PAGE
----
On The Range: Chicken Tortilla Soup
Mexican cooks reuse leftovers like nobody's business.
Consider the plight of the frugal family in days of yore, north or south of the border. The basics of life--shelter and food--are not certainties. Since the beginning of farming, rural families learned not to toss any part of a plant or animal that could make a nice meal with just a little ingenuity. Thus dishes such as lengua (beef tongue) or barbacoa de cabeza (slow-cooked cow's head) were born.
Even low-cost items like tortillas are part of this waste-not ethos.
Soup is, of course, the perfect food for rainy or cold days, and at some point in Mexican history, some cooks hit on the idea of adding crispy strips of leftover tortillas to their broth, thereby serving a role similar to a good crusty loaf of French or croutons at mealtime.
Rick Bayless, James Beard Award-winning chef and author of Mexico One Plate at a Time, waxes positively rhapsodic over the joys of this humble dish:
"My favorite tortilla soup dances salsa in the bowl. While swaying with deep, sweet tones, it surprises with colorful flourishes. It gently slides its hand around your waist, then does an unexpected turn with the muscle of herby epazote (an herb similar to coriander which grows wild all over North America). It tickles you with tangy fresh lime, then nudges you gently with fresh cheese and creamy avocado. And then comes the whirlwind of turns--crumbled bits of toasted black-red pasilla chile exploding with delectable energy, revealing just how thrilling life can be."
Same could probably be said of a roller coaster. Or even dancing the salsa.
Diana Kennedy also employs pasilla chiles and epazote in her sopa de tortilla recipe found in her groundbreaking book The Cuisines of Mexico, noting that this dish is a staple of Central Mexico. As with Bayless, she employs chicken broth but not actual chicken meat in her recipe. Robb Walsh's version in The Tex-Mex Cookbook calls for Mexican oregano, carrots, red potatoes, one whole chicken, and serranos in place of pasillas. As with all foods, the ingredients employed are limited only by the chef's imagination.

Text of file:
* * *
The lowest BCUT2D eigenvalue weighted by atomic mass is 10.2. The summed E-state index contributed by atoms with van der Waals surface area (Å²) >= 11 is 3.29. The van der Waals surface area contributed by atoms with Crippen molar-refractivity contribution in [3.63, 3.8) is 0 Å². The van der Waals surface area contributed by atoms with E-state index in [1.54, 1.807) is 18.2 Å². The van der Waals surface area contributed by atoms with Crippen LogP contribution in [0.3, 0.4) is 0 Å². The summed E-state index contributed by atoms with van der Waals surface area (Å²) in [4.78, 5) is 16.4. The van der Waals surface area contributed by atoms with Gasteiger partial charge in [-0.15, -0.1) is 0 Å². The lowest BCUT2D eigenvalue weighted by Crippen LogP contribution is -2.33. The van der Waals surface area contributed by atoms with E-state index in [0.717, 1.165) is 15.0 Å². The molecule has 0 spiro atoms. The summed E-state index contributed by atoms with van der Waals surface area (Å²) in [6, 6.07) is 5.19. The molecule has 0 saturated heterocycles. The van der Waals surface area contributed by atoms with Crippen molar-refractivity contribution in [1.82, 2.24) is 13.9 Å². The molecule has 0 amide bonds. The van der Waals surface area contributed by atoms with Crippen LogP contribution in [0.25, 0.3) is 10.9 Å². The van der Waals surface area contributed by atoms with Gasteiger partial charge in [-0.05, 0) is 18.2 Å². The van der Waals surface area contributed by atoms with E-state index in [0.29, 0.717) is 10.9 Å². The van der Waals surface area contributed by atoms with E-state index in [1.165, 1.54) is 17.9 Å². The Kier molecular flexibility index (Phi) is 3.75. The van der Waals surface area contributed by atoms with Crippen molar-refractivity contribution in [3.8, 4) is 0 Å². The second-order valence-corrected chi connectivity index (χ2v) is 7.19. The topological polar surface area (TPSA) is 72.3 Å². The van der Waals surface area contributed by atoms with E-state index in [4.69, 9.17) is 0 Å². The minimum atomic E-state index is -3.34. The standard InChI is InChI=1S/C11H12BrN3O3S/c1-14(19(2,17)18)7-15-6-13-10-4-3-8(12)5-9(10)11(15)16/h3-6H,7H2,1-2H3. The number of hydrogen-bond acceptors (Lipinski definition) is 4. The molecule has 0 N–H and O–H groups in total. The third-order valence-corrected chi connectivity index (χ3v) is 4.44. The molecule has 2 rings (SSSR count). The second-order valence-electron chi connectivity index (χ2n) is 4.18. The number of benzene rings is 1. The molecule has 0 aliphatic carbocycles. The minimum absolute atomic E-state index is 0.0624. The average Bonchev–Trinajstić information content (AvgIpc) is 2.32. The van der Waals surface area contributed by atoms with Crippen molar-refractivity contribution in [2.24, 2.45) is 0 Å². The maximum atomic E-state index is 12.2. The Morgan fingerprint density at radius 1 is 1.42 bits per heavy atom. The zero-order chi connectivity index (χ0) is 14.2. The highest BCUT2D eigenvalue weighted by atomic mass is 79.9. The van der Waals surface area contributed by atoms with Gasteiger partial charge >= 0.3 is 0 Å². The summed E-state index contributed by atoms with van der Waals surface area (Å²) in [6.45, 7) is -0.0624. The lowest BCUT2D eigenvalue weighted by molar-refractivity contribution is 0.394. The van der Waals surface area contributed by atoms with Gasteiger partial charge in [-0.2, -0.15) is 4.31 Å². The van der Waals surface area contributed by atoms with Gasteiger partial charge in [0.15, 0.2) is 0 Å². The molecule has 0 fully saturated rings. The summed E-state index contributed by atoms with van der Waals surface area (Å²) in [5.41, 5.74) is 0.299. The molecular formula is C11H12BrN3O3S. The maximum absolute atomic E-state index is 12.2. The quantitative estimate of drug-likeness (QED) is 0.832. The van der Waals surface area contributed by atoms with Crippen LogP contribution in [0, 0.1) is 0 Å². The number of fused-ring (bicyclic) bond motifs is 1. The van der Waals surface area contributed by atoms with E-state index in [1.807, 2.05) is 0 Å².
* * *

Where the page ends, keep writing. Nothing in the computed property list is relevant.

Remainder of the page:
I first encountered chicken tortilla soup in Ixtapa, Mexico many years ago, but these days, it can be found on the menu of most Mexican restaurants, Tex-Mex or otherwise. It has actually become so pervasive that it can often be found in non-Mex establishments. At the Stoneleigh P Restaurant, located across the street from the famous hotel that once housed Elvis and Margo Jones, burgers and beer are the main culinary draws, but diners shouldn't be too quick to ignore the Mexican soup.
The former-pharmacy's version of chicken tortilla soup works on the build-your-own model: Diners are presented a plate of steaming, meat-filled broth, with avocado slices, spicy pico de gallo, and tortilla strips served on the side. The resulting dish can be made equally appealing to timid palates as well as lovers of heat by merely adding as much pico as you desire.
You are only limited by your imagination and ingenuity.
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